In a speech designed to breathe new life into his campaign for re-election next May,the British PM set out a detailed blueprint for limiting EU migrants’ access to benefits like tax credits and housing.
In a demand likely to meet fierce resistance from EU leaders such as German Chancellor Angela Merkel, Cameron said his proposals would require changes to EU treaties, which enshrine freedom of movement as a fundamental principle.
If re-elected, Cameron has promised to renegotiate Britain’s ties with the EU before holding a referendum in 2017 on whether to stay in or leave the 28-nation union. While making it clear he thought that renegotiation would succeed, he dropped his strongest hint yet that he may campaign for Britain to quit the bloc if he fails.
“I will negotiate a cut to EU migration and make welfare reform an absolute requirement in renegotiation,” Cameron said. “If I succeed in the negotiation that I am going to undertake, I will, as I have said, campaign to keep this country in a reformed EU. (But) if our concerns fall on deaf ears and we cannot put our relationship with the EU on a better footing, then of course I rule nothing out.”
Opinion polls show immigration is the number one concern of British voters, many of whom believe it is posing intolerable strain on schools, hospitals and the welfare system. Defenders of the system say the majority of those arriving are young workers, often from Eastern Europe, who find jobs, pay taxes and make limited demands on welfare.
The issue has fuelled the popularity of the anti-EU, anti-immigration UK Independence Party (Ukip), which this month won its second seat in parliament. Many Conservatives fear Ukip’s rise threatens their re-election chances.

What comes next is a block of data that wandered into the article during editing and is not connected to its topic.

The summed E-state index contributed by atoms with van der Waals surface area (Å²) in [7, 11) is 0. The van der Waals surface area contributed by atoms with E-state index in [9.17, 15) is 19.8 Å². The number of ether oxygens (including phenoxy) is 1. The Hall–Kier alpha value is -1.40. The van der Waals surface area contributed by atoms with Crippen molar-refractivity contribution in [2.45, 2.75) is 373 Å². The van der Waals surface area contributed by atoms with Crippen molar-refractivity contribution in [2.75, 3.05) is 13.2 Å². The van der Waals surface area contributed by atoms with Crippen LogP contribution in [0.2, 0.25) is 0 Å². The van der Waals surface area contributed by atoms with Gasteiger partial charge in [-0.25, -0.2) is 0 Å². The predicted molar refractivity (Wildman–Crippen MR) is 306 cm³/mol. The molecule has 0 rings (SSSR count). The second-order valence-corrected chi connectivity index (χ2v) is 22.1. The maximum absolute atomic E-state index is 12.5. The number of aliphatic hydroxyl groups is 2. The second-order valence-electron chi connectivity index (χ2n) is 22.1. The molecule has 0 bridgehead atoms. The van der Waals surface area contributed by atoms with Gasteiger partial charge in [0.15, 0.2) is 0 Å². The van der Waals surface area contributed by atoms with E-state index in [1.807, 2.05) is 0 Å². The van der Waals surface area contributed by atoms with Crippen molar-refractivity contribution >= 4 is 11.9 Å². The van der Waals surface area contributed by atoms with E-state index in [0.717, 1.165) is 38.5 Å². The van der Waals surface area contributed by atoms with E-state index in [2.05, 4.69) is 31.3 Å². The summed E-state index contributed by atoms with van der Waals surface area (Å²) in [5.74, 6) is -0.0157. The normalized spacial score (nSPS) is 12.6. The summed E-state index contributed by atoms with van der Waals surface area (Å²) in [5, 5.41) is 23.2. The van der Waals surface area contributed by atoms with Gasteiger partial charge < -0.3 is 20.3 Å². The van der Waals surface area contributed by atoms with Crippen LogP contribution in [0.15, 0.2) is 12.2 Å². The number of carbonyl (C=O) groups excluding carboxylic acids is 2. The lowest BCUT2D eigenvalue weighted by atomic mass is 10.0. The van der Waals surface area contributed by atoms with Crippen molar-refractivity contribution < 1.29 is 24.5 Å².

“Our concerns are not outlandish or unreasonable,” said Cameron. “We deserve to be heard, and we must be heard. Not only for Britain’s sake, but for the rest of Europe.
Because what is happening in Britain is not unique to Britain. Across the European Union, issues of migration are causing real concern.”
He said he wanted employed EU migrants to wait four years before being allowed to access welfare benefits, and for unemployed EU migrants not to be eligible for any help.
In Brussels, a European Commission spokesman said: “These are UK ideas and they are part of the debate. They will have to be discussed without drama and should be discussed calmly and carefully. It is up to national lawmakers to fight against abuses of the system and EU law allows for this.”
Anticipating an anxious reaction from some EU partners, Cameron phoned Polish prime minister Ewa Kopacz beforehand to reassure her any measures would not discriminate against Poles.
Polish foreign ministry spokesman Marcin Wojciechowski said: “We have nothing against tightening the benefits system, but it has to be done in accordance with the EU regulations.”
In Sofia, the Bulgarian capital, residents were sceptical.“It’s discriminatory. No doubt!,” said French teacher Ivan Lyubenov. “Cameron is trying to pander to the Eurosceptic people in Britain.”
If implemented, the proposals would affect over 400,000 EU migrants, many working in low-wage jobs.
Welfare payments to EU migrants’ children living outside Britain would be stopped, and jobless EU migrants would be removed if they were unable to find work within six months.